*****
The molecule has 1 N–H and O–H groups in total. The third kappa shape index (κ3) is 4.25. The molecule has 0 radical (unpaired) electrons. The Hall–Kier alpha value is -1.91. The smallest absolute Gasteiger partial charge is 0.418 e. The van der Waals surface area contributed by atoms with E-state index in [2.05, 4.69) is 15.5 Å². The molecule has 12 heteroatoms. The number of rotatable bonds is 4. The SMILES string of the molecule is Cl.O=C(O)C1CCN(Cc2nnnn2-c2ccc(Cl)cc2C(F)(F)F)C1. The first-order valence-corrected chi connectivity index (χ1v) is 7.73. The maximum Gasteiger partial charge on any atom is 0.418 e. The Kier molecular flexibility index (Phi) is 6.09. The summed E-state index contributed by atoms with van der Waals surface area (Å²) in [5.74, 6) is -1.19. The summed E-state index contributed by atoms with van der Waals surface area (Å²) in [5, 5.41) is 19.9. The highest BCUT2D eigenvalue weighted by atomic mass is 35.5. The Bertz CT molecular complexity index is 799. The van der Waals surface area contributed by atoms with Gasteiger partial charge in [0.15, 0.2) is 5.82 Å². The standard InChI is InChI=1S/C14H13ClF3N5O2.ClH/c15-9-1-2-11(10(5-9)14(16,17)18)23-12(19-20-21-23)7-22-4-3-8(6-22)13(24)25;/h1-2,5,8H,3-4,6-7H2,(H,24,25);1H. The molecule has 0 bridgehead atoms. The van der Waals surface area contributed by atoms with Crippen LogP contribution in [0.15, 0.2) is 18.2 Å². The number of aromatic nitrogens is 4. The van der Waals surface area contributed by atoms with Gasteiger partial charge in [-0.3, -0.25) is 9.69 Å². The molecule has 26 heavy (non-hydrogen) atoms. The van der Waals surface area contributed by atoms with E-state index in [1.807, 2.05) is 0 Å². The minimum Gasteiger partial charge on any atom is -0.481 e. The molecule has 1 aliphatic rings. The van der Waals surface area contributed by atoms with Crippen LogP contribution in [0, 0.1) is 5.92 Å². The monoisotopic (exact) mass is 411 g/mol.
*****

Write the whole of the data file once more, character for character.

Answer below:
The molecule has 1 N–H and O–H groups in total. The third kappa shape index (κ3) is 4.25. The molecule has 0 radical (unpaired) electrons. The Hall–Kier alpha value is -1.91. The smallest absolute Gasteiger partial charge is 0.418 e. The van der Waals surface area contributed by atoms with E-state index in [2.05, 4.69) is 15.5 Å². The molecule has 12 heteroatoms. The number of rotatable bonds is 4. The SMILES string of the molecule is Cl.O=C(O)C1CCN(Cc2nnnn2-c2ccc(Cl)cc2C(F)(F)F)C1. The first-order valence-corrected chi connectivity index (χ1v) is 7.73. The maximum Gasteiger partial charge on any atom is 0.418 e. The Kier molecular flexibility index (Phi) is 6.09. The summed E-state index contributed by atoms with van der Waals surface area (Å²) in [5.74, 6) is -1.19. The summed E-state index contributed by atoms with van der Waals surface area (Å²) in [5, 5.41) is 19.9. The highest BCUT2D eigenvalue weighted by atomic mass is 35.5. The Bertz CT molecular complexity index is 799. The van der Waals surface area contributed by atoms with Gasteiger partial charge in [0.15, 0.2) is 5.82 Å². The standard InChI is InChI=1S/C14H13ClF3N5O2.ClH/c15-9-1-2-11(10(5-9)14(16,17)18)23-12(19-20-21-23)7-22-4-3-8(6-22)13(24)25;/h1-2,5,8H,3-4,6-7H2,(H,24,25);1H. The molecule has 0 bridgehead atoms. The van der Waals surface area contributed by atoms with Crippen LogP contribution in [0.15, 0.2) is 18.2 Å². The number of aromatic nitrogens is 4. The van der Waals surface area contributed by atoms with Gasteiger partial charge in [-0.3, -0.25) is 9.69 Å². The molecule has 26 heavy (non-hydrogen) atoms. The van der Waals surface area contributed by atoms with E-state index in [1.807, 2.05) is 0 Å². The minimum Gasteiger partial charge on any atom is -0.481 e. The molecule has 1 aliphatic rings. The van der Waals surface area contributed by atoms with Crippen LogP contribution in [0, 0.1) is 5.92 Å². The monoisotopic (exact) mass is 411 g/mol.